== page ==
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  • Writer's pictureGavin Guard, Medical Director

How a gut infection can lead to chronic health issues

Updated: Jan 23, 2022

Key Takeaways

· Certain bacteria and viruses can contribute to autoimmunity

· Many infections are necessary but not sufficient for developing autoimmunity

· Treating infections can help alleviate autoimmune processes

· Any chronic inflammation worsens autoimmunity

· Genetics are NOT your destiny!

How an gut infection can lead to autoimmunity

An estimated 53 million people in the United States have autoimmunity. In fact, 1 in 4 women and 1 in 6 men have an autoimmune condition such as autoimmune thyroid disease, lupus, multiple sclerosis, and rheumatoid arthritis. Many times, patients are put on aggressive biologic medication. At times, this is necessary to stop the irreversible destruction caused by the autoimmune process. However, wouldn’t it be great if you could identify and fix the contributing factors that are leading to your body attacking itself? What we are going to cover in this article is how an underlying chronic infection may be one source of your autoimmune condition.

Gut bacteria and autoimmunity

A common type bacteria that infects the lining of the stomach is called H. pylori. It is long been known that H. pylori is a leading cause of stomach ulcers. However, recent research has suggested that symptoms of infection go beyond just the gut. Conditions including many autoimmune disease are linked with this infection.

A recent large study examined the association between H. pylori infections and autoimmune thyroid disease. Of the total 862 patients the study looked at, 55% were infected with H. pylori. The study found that those with H. pylori were almost twice as likely to have an autoimmune thyroid disease than the 45% who did not have the infection. Two other earlier studies confirmed that patients with autoimmune thyroid disease have a higher rate of H. pylori infection. The authors proposed that the infection may mimic tissue in the body which leads to the body’s immune system to attack its own tissue.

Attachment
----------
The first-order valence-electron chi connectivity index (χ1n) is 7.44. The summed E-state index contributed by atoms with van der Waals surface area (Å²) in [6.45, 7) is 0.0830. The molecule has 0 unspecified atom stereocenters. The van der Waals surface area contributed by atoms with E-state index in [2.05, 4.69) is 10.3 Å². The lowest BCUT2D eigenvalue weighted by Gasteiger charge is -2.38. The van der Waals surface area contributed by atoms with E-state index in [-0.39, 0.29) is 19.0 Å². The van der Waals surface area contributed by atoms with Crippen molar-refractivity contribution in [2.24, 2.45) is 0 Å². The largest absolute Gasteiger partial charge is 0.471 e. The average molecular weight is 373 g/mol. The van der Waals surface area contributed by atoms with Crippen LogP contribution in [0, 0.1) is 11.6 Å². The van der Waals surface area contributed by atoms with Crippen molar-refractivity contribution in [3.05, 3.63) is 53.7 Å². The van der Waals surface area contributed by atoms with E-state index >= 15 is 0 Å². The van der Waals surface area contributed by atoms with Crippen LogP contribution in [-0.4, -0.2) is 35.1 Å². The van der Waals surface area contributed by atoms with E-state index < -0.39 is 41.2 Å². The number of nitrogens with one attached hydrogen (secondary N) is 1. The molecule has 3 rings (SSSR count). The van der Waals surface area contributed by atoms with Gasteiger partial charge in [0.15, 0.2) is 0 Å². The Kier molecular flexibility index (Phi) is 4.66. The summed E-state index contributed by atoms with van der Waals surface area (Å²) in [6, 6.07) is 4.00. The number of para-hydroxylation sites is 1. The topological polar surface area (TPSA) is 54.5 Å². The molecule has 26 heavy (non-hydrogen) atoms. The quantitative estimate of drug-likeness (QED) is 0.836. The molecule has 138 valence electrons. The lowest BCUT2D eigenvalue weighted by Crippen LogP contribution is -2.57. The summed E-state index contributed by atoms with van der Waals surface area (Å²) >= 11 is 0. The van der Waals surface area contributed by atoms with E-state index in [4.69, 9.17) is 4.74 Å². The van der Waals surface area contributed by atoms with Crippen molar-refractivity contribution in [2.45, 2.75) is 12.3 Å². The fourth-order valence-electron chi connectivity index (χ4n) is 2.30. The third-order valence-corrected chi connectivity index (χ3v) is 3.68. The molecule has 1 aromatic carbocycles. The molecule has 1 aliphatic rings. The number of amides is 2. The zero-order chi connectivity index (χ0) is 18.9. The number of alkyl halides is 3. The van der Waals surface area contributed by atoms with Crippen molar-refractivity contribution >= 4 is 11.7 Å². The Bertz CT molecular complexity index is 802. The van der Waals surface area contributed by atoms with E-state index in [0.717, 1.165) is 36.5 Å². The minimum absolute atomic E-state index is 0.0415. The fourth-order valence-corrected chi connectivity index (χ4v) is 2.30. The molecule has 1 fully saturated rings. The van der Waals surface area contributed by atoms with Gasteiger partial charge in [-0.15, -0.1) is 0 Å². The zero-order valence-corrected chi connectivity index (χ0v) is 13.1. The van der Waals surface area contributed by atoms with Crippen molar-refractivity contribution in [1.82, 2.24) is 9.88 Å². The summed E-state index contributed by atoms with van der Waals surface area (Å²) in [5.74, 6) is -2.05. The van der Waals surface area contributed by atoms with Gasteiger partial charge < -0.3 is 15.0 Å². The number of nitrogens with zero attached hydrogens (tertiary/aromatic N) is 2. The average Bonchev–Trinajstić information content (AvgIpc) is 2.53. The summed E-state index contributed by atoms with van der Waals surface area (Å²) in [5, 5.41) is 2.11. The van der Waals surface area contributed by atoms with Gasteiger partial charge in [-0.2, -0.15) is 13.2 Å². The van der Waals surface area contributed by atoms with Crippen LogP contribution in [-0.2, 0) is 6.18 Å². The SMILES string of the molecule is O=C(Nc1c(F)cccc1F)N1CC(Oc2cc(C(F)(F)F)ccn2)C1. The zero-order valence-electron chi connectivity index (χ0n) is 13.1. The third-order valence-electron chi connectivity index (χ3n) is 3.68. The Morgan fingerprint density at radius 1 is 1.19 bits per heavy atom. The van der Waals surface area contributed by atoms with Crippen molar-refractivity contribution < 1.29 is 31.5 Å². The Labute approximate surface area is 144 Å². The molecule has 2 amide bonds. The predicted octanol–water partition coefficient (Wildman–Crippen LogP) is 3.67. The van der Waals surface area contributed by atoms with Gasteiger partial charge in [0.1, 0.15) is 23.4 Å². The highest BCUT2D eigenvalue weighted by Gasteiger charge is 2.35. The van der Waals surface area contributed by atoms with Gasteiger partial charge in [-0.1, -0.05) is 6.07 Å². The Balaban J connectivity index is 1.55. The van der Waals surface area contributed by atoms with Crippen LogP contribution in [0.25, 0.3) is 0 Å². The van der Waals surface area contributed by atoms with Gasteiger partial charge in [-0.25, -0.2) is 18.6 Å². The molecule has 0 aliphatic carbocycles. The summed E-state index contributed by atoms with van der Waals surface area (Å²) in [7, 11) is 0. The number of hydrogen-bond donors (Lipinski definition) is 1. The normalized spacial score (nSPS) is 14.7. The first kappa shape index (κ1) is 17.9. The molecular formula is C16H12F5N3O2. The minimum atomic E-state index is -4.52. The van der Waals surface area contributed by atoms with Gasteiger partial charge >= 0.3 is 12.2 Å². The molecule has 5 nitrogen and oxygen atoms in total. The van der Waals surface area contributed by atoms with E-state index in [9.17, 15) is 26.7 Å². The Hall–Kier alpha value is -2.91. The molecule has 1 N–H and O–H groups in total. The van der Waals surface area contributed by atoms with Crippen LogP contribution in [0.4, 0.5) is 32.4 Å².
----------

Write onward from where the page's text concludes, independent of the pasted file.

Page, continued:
This information does not clarify whether or not H. pylori leads to autoimmunity or is just associated with it. A recent study helps us answer this question. It looked at 10 patients with confirmed H. pylori infections. The researchers randomly selected 5 patients to get treated for their infection and 5 patients to not get any treatment. They found that the 5 patients who got treated for H. pylori showed significantly lower autoimmune activity against their thyroid . Those who were not treated did not see this improvement. This is not a very big study but it gives some insight that the infection is not only associated with an autoimmune disease but treating the infection leads to improved outcomes.

Viral infection and autoimmunity

Certain viruses have also been implicated in the development of autoimmunity. Specifically, a virus called Epstein-Barr Virus (EBV) has been shown to be highly associated with numerous autoimmune conditions.

Interestingly, the later one acquires this infection, the more symptoms it can cause and the more likely it is to contribute to autoimmune disease. This virus has been shown to contain proteins that activates your immune system to attack your own tissue and cause destruction of those cells.